The story of Waterloo #4: Astley's Amphitheatre

For centuries Waterloo has been one of London's most notable homes for entertainment. In 1768 a man named Philip Astley opened his famous Amphitheatre and changed the history of entertainment forever.

Philip Astley's Amphitheatre was opened in 1768 and is recognised as the world’s first modern circus. In his early life Astley was a distinguished military man and when he left the army he became a trick horse rider performing at the various pleasure gardens around London, including those at Vauxhall and Ranelegh. In 1768 he made the decision to open up his own riding school and teach his trade to others. Each night he would perform his tricks to a paying audience, capitalising on the Georgian obsession outdoor spectacles.


Astley's Amphitheatre from Microcosm of London published 1808-10

Later, he established what we now recognise as the modern circus, adding acrobats, tight rope walkers and even clowns to his motley crew of performers. Even today’s standard 42-foot diameter for circus rings comes from Astley’s original ring.


The amphitheatre burnt down in 1794 and was rebranded as “Astley’s New Amphitheatre of the Arts”. Then in 1803 it burnt down again, and later in 1841.


"Transparent fireworks, slack-rope vaulting, Egyptian pyramids, tricks on chairs, tumbling, &c., were subsequently added, the ride enlarged, and the house opened in the evening"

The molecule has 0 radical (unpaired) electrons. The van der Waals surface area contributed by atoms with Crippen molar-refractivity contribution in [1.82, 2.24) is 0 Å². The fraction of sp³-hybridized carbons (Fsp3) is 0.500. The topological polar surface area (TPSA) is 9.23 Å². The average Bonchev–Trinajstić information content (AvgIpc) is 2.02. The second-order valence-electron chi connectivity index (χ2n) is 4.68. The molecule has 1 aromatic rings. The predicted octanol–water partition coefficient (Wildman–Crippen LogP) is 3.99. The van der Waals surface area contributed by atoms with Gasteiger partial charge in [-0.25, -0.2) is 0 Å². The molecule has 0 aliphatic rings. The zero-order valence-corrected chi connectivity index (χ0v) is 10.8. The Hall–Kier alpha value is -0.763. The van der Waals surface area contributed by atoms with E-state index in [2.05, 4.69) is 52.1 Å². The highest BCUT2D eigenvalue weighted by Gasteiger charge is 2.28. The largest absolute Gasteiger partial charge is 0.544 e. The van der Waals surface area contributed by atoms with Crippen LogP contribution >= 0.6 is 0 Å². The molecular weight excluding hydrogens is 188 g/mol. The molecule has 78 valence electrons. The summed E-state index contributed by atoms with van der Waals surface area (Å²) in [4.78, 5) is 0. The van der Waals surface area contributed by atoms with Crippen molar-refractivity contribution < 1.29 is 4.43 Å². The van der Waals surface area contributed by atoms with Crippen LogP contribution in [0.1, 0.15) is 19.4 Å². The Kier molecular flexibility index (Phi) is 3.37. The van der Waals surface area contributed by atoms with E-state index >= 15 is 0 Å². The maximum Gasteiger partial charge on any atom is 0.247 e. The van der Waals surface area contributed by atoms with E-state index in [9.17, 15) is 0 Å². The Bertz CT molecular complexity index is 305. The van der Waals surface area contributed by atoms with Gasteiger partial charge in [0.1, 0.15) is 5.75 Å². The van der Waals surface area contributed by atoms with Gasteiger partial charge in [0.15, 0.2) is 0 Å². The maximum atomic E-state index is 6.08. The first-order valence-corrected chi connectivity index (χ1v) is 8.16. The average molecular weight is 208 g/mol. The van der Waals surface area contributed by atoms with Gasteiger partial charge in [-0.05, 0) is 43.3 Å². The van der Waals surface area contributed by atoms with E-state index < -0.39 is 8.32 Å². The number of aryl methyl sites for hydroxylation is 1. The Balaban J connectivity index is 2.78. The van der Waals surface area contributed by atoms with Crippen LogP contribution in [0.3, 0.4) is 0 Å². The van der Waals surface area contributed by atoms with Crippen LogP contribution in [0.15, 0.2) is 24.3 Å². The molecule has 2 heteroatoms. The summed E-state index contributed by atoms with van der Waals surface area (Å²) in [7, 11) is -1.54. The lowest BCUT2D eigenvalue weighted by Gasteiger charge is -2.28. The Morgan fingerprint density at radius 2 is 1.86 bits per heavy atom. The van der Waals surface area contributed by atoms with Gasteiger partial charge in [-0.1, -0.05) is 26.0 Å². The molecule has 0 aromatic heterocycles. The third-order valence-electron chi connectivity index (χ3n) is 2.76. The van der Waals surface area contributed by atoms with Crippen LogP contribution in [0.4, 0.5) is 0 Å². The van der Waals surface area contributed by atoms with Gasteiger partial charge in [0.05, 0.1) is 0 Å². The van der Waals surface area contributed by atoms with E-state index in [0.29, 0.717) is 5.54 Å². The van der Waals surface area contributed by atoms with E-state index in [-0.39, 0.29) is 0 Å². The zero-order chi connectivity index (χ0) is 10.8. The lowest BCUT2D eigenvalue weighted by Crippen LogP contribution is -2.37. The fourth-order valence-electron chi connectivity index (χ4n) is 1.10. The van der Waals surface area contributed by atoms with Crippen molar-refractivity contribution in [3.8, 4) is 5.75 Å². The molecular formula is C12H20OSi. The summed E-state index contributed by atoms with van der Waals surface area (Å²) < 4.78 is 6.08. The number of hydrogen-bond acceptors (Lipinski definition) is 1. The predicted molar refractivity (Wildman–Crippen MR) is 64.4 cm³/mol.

Peter Cunningham in his Handbook of London. Past and Present (1850)

describes the festivities at the amphitheatre.

The amphitheatre lasted well past Philip Astley’s death in 1814 and has persisted, to this day, in our cultural consciousness. Astley’s was paid a visit in Jane Austen’s Emma:



Equestrian acts at Astley's Amphitheatre ©Victoria and Albert Museum

“It is a very simple story. [Robert Martin] went to town on business three days ago, and I got him to take charge of some papers which I was wanting to send to John.—He delivered these papers to John, at his chambers, and was asked by him to join their party the same evening to Astley’s. They were going to take the two eldest boys to Astley’s. The party was to be our brother and sister, Henry, John—and Miss Smith. My friend Robert could not resist.”


Despite its age, the amphitheatre was still influential within Victorian culture. Charles Dickens’ wrote a short story titled Astley's. He also mentions it in Sketches by Boz, The Old Curiosity Shop, and the circus is also referred to in Hard Times and Bleak House.


The amphitheatre was originally located on Westminster Bridge Rd (between Lambeth North station and Morley College!) until it was finally demolished in 1893.

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